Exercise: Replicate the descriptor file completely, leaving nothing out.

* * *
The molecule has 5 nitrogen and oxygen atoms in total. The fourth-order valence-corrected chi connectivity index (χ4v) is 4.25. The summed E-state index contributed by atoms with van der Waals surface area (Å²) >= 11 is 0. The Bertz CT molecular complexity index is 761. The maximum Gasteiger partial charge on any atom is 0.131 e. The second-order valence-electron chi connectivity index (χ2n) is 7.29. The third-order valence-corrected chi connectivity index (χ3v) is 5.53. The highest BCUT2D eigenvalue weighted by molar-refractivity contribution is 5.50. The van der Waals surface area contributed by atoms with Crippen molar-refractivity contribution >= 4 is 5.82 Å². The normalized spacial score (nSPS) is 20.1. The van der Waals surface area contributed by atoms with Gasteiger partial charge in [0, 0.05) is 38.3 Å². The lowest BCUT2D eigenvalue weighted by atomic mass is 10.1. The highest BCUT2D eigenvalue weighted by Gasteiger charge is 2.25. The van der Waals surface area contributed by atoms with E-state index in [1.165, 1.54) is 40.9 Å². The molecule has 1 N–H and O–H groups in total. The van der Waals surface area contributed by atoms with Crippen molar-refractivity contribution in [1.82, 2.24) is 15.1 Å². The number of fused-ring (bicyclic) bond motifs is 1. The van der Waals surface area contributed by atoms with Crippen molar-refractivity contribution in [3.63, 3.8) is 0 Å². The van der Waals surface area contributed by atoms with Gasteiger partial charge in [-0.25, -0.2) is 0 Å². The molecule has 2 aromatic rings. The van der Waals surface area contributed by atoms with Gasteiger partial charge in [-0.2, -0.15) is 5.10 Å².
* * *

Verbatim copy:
The molecule has 5 nitrogen and oxygen atoms in total. The fourth-order valence-corrected chi connectivity index (χ4v) is 4.25. The summed E-state index contributed by atoms with van der Waals surface area (Å²) >= 11 is 0. The Bertz CT molecular complexity index is 761. The maximum Gasteiger partial charge on any atom is 0.131 e. The second-order valence-electron chi connectivity index (χ2n) is 7.29. The third-order valence-corrected chi connectivity index (χ3v) is 5.53. The highest BCUT2D eigenvalue weighted by molar-refractivity contribution is 5.50. The van der Waals surface area contributed by atoms with Crippen molar-refractivity contribution >= 4 is 5.82 Å². The normalized spacial score (nSPS) is 20.1. The van der Waals surface area contributed by atoms with Gasteiger partial charge in [0, 0.05) is 38.3 Å². The lowest BCUT2D eigenvalue weighted by atomic mass is 10.1. The highest BCUT2D eigenvalue weighted by Gasteiger charge is 2.25. The van der Waals surface area contributed by atoms with E-state index in [1.165, 1.54) is 40.9 Å². The molecule has 1 N–H and O–H groups in total. The van der Waals surface area contributed by atoms with Crippen molar-refractivity contribution in [1.82, 2.24) is 15.1 Å². The number of fused-ring (bicyclic) bond motifs is 1. The van der Waals surface area contributed by atoms with Crippen molar-refractivity contribution in [3.63, 3.8) is 0 Å². The van der Waals surface area contributed by atoms with Gasteiger partial charge in [-0.25, -0.2) is 0 Å². The molecule has 2 aromatic rings. The van der Waals surface area contributed by atoms with Gasteiger partial charge in [-0.2, -0.15) is 5.10 Å².